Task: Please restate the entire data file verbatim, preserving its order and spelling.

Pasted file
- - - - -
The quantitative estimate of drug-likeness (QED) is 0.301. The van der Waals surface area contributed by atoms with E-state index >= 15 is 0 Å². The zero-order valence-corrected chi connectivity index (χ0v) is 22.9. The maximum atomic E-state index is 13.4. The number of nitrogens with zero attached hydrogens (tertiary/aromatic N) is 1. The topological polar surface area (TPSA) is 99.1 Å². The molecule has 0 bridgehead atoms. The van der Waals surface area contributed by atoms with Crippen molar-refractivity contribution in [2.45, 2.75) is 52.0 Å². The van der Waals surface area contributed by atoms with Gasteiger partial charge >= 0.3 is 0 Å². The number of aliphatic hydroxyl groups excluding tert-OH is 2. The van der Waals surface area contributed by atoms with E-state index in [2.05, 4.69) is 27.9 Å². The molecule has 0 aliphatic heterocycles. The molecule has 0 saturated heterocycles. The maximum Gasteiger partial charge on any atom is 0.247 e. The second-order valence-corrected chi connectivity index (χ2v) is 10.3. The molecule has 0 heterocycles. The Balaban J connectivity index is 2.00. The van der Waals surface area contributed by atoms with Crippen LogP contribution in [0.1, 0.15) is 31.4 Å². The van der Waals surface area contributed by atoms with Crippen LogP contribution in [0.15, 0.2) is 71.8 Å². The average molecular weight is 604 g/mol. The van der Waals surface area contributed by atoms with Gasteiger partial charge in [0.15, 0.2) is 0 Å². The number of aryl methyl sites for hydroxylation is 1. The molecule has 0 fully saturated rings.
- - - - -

The quantitative estimate of drug-likeness (QED) is 0.301. The van der Waals surface area contributed by atoms with E-state index >= 15 is 0 Å². The zero-order valence-corrected chi connectivity index (χ0v) is 22.9. The maximum atomic E-state index is 13.4. The number of nitrogens with zero attached hydrogens (tertiary/aromatic N) is 1. The topological polar surface area (TPSA) is 99.1 Å². The molecule has 0 bridgehead atoms. The van der Waals surface area contributed by atoms with Crippen molar-refractivity contribution in [2.45, 2.75) is 52.0 Å². The van der Waals surface area contributed by atoms with Gasteiger partial charge >= 0.3 is 0 Å². The number of aliphatic hydroxyl groups excluding tert-OH is 2. The van der Waals surface area contributed by atoms with E-state index in [2.05, 4.69) is 27.9 Å². The molecule has 0 aliphatic heterocycles. The molecule has 0 saturated heterocycles. The maximum Gasteiger partial charge on any atom is 0.247 e. The second-order valence-corrected chi connectivity index (χ2v) is 10.3. The molecule has 0 heterocycles. The Balaban J connectivity index is 2.00. The van der Waals surface area contributed by atoms with Crippen LogP contribution in [0.1, 0.15) is 31.4 Å². The van der Waals surface area contributed by atoms with Crippen LogP contribution in [0.15, 0.2) is 71.8 Å². The average molecular weight is 604 g/mol. The van der Waals surface area contributed by atoms with Gasteiger partial charge in [0.15, 0.2) is 0 Å². The number of aryl methyl sites for hydroxylation is 1. The molecule has 0 fully saturated rings.